There’s no denying that there’s an air of anticipation around this, on more than one level.
Paul Morley has been gradually working towards writing a biography of Factory Records supremo Tony Wilson since Wilson passed away in 2007, and this is introduced as being the first in-person Manchester Literature Festival event in 20 months. At last, though, Morley’s 600+ page doorstopper From Manchester with Love: The Life and Opinions of Tony Wilson is about to hit the bookshelves, and he’s here to discuss it in Theatre 1 at HOME, on Tony Wilson Place, no less, a mere stone’s throw away from what’s now the Haçienda Apartments.
For the occasion, Morley is being interviewed by Julie Campbell, aka Mancunian electronica artist LoneLady, fresh from a few gigs supporting New Order, appropriately enough. She’s an intriguing choice of interviewer and does offer up some thoughtful questions, but she makes for a tentative, uncertain sort of host, short on the necessary gumption to drive the conversation along and keep Morley’s rambly excesses in check. She tends to enable rather than challenge him. It’s a choppy, disjointed conversation and hardly a dogged grilling. The result is a disappointingly limp, shapeless event, with no questions from the audience, that feels less like a pre-publication celebration of Morley’s book and more like a pretty persuasive argument not to bother reading it.
Not that much is learnt over the course of an hour, and too often the discussion just weighs up Wilson and his legacy, i.e. modern Manchester, from a variety of different angles in overarching, ponderous, rather nebulous terms that will be all too familiar to seasoned Morley watchers. There’s a lot of conceptual talk of ‘energies’, ‘provocations’, ‘fibres’ and ‘disruptors’. There are fleeting insights along the way, either into Wilson the man or the process of writing the book, but too few of them, and there’s a whole teetering stack of waffle too.
Perhaps most strikingly, the discussion is fairly dry and low on laughs. In fact, the comic highpoints here are often at the participants’ own expense. Morley admits that in a private interview, Factory graphic designer Peter Saville went to great lengths to explain his theory of Wilson as the ‘sun’ around which everything revolved, only for Morley to forget to include it in the finished book. Then, towards the finishing time, Morley complains that he’s consciously ending every answer so it could make for a satisfying full stop, only for Campbell to keep asking yet more questions.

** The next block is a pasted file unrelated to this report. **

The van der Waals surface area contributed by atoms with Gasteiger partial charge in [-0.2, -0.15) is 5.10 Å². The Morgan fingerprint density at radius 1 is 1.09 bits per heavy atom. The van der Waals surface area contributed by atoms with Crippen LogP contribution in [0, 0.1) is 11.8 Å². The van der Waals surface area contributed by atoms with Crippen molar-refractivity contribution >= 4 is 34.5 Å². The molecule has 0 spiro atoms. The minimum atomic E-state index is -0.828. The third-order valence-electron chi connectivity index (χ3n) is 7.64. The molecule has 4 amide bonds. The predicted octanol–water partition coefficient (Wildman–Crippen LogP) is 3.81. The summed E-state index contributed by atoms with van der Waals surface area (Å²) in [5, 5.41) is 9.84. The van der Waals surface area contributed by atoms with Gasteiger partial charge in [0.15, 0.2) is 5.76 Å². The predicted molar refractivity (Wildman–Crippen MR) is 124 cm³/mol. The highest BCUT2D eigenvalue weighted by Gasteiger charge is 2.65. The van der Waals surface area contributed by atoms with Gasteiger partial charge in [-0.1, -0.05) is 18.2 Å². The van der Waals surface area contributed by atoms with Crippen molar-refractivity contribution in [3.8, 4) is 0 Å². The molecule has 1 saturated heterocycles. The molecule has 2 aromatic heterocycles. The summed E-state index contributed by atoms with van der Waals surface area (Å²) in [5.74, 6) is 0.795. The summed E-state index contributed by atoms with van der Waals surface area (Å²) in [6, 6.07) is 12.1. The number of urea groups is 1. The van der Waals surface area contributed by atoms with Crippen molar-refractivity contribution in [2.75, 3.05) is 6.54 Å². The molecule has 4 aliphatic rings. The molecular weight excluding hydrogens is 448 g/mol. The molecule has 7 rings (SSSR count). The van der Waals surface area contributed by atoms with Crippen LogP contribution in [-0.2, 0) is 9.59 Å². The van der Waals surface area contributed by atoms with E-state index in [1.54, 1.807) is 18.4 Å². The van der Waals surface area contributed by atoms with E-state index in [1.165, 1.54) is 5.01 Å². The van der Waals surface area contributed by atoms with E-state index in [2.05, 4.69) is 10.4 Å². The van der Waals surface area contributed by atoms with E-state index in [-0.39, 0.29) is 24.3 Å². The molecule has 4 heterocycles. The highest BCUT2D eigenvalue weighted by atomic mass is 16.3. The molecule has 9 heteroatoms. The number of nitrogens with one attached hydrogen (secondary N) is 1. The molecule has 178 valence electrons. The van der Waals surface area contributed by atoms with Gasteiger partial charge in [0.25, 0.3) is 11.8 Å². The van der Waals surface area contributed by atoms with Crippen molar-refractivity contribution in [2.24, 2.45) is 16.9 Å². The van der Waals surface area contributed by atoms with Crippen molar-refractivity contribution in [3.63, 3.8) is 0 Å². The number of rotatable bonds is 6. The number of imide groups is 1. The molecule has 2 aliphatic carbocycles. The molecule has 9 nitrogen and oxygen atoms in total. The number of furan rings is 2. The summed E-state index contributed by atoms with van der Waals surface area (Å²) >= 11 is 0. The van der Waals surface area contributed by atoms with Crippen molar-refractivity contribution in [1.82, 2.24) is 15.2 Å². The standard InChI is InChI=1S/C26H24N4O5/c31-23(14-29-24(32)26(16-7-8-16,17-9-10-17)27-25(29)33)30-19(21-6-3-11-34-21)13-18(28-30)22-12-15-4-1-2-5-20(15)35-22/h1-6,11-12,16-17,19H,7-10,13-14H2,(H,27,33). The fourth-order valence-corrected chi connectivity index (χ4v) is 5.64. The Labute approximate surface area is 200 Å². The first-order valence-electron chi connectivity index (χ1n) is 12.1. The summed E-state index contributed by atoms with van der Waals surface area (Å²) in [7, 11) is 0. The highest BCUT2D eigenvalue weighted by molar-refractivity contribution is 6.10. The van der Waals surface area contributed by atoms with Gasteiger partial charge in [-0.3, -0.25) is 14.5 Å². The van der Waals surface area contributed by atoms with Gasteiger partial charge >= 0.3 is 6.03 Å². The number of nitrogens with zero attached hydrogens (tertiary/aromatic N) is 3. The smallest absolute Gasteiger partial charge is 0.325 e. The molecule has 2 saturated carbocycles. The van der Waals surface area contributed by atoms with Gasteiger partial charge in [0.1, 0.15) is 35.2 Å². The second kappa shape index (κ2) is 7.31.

In a rare revealing moment, Morley admits that one of the factors that contributed to the book taking so long was the process of pinning down elusive Factory co-founder Alan Erasmus and getting him to talk. Indeed, he says that when they eventually met up, Erasmus observed that they are now both ‘coming in to land’, that is, on the final gradual approach towards death. It’s a gallows humour observation that becomes something like a running joke across the conversation.
Only time will tell whether Morley’s book, published on October 19, is worth the wait. He freely admits that he’s decided that Wilson himself would ‘absolutely loathe’ it. Maybe it will prove to be Morley’s masterwork after all, but unfortunately this conversation fails to whet the appetite. Wilson could be many things, but he was generally good value, an engaging, entertaining, charismatic figure who could energise a room with his presence, and in that respect this underwhelming event could usefully have channelled his lively spirit more directly.
Paul Morley and Julie Campbell (LoneLady) in conversation at Manchester Literature Festival 2021. Photo courtesy of Manchester Literature Festival: Gareth Lowe.
From Manchester with Love: The Life and Opinions of Tony Wilson is published by Faber and is available to buy now.